Josef Albers

Josef and Anni Albers were artistic adventurers who were both pioneers of twentieth-century modernism. Josef Albers (1888-1976) was an influential teacher, writer, painter, and color theorist—now best known for the Homages to the Square he painted between 1950 and 1976 and for his innovative 1963 publication The Interaction of Color. Anni Albers (1899-1994) was a textile designer, weaver, writer, and printmaker who inspired a reconsideration of fabrics as an art form, both in their functional roles and as wallhangings.

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The couple met in Weimar, Germany in 1922 at the Bauhaus. This new teaching institution, now so renowned for its effects on all modern design, had been founded two years earlier, and emphasized the connection between artists, architects, and craftspeople.

Before enrolling as a student at the Bauhaus in 1920, Josef had been a school teacher in his hometown of Bottrop, in the northwestern industrial Ruhr region of Germany. Initially he taught a general elementary school course; then, following studies in Berlin, he taught art. In the course of his teaching years, he developed as a figurative artist and printmaker. Once he was at the Bauhaus, he worked primarily in stained and sandblasted glass, first making glass assemblages from detritus he found at the Weimar town dump, then sandblasting glass constructions and designing large stained-glass windows for houses and buildings. He also designed furniture, household objects, and a typeface, and developed a keen eye as a photographer. In 1925 he was the first Bauhaus student to be asked to join the faculty and become a “master” there. By 1933, when pressure from the Nazis forced the school to close, Josef Albers had become one of its best-known artists and teachers.

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Anni Albers came to the Bauhaus as a young student in 1922. Throughout her childhood in Berlin, she had been fascinated by the visual world, and her parents had encouraged her to study drawing and painting. Having been brought up in an affluent household where she was expected simply to continue living the sort of comfortable social life enjoyed by her mother, she showed great courage in going off to an art school where living conditions were rugged and the challenges immense. She entered the weaving workshop because it was the only one open to her, but soon found her way. She and Josef, eleven years different in age, met shortly after her arrival in Weimar. They were married in Berlin in 1925—and Annelise Fleischmann became Anni Albers. At the Bauhaus, Anni experimented with new materials for weaving and executed richly colored designs on paper for wall hangings and textiles in silk, cotton, and linen yarns in which the raw materials and components of structure became the source of beauty.

Homage to the Square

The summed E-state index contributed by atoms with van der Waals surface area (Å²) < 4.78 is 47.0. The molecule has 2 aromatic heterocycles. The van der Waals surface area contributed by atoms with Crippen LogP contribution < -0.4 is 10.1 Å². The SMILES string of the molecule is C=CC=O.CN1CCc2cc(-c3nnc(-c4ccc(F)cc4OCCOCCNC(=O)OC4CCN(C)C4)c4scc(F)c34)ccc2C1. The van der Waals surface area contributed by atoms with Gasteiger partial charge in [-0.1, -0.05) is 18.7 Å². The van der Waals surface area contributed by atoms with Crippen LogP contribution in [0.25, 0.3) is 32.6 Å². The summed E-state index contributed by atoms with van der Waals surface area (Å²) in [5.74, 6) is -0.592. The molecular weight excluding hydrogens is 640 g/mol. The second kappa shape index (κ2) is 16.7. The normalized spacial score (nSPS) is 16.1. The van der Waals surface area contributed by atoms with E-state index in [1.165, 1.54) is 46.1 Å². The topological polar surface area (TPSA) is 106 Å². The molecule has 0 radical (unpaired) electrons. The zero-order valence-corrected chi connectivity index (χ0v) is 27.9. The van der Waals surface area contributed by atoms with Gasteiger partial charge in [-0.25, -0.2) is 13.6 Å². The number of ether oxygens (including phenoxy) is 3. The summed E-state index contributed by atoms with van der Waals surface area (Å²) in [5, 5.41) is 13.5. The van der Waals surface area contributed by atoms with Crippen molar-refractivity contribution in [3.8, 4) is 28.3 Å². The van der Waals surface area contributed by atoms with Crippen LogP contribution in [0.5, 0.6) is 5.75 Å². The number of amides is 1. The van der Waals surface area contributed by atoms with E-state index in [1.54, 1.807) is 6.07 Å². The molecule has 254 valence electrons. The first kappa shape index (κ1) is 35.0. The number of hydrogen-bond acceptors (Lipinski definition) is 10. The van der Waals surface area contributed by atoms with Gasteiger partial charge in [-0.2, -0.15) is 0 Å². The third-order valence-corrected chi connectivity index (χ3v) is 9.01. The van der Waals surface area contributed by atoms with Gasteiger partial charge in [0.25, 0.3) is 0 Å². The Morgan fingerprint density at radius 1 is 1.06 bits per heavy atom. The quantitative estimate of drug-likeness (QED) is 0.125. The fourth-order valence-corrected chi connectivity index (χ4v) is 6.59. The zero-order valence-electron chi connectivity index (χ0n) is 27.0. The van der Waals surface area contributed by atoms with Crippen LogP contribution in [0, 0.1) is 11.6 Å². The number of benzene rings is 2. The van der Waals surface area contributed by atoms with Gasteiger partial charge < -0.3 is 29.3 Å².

In 1925 the Bauhaus moved to the city of Dessau to a streamlined and revolutionary building designed by Walter Gropius, architect and founder of the school. In Dessau, the Alberses lived alongside the families of artist teachers Lyonel Feininger, Paul Klee, Wassily Kandinsky, Oscar Schlemmer, and others in one of the masters’ houses designed by Gropius. In November 1933 Josef and Anni Albers emigrated to the USA where Josef had been asked to make the visual arts the center of the curriculum at the newly established Black Mountain College near Asheville in North Carolina. They remained at Black Mountain until 1949. Josef continued his exploration of a range of printmaking techniques and took off as an abstract painter, while continuing as a captivating teacher and writer. Anni made extraordinary weavings, developed new textiles, and taught, while also writing essays on design that reflected her independent and passionate vision. During this time Josef and Anni Albers traveled widely both in the United States and Mexico, a country that captivated their imagination and had a strong effect on both of their art. In 1950, the Alberses moved to Connecticut. From 1950 to 1958 Josef Albers was chairman of the Department of Design at the Yale University School of Art. There, and as guest teacher at art schools throughout America and in Europe, he trained a whole new generation of art teachers. Meanwhile he wrote, painted, and made prints. In 1971, he was the first living artist ever to be honored with a solo retrospective at the Metropolitan Museum of Art in New York. He was still working on his Homages to the Square at the time of his death in New Haven, Connecticut in 1976. Following the move, Anni Albers continued to weave, design, and write. In 1963 she happily began to explore the new medium of printmaking and produced a group of lithographs and screenprints of great spatial and textural complexity. Her seminal text On Weaving was published in 1965. Like Josef, she focused above all on her work—happy to pursue it at a remove from the trends and shifting fashions of the art world. In 1984, Anni wrote, “… to comprehend art is to confide in a constant.”

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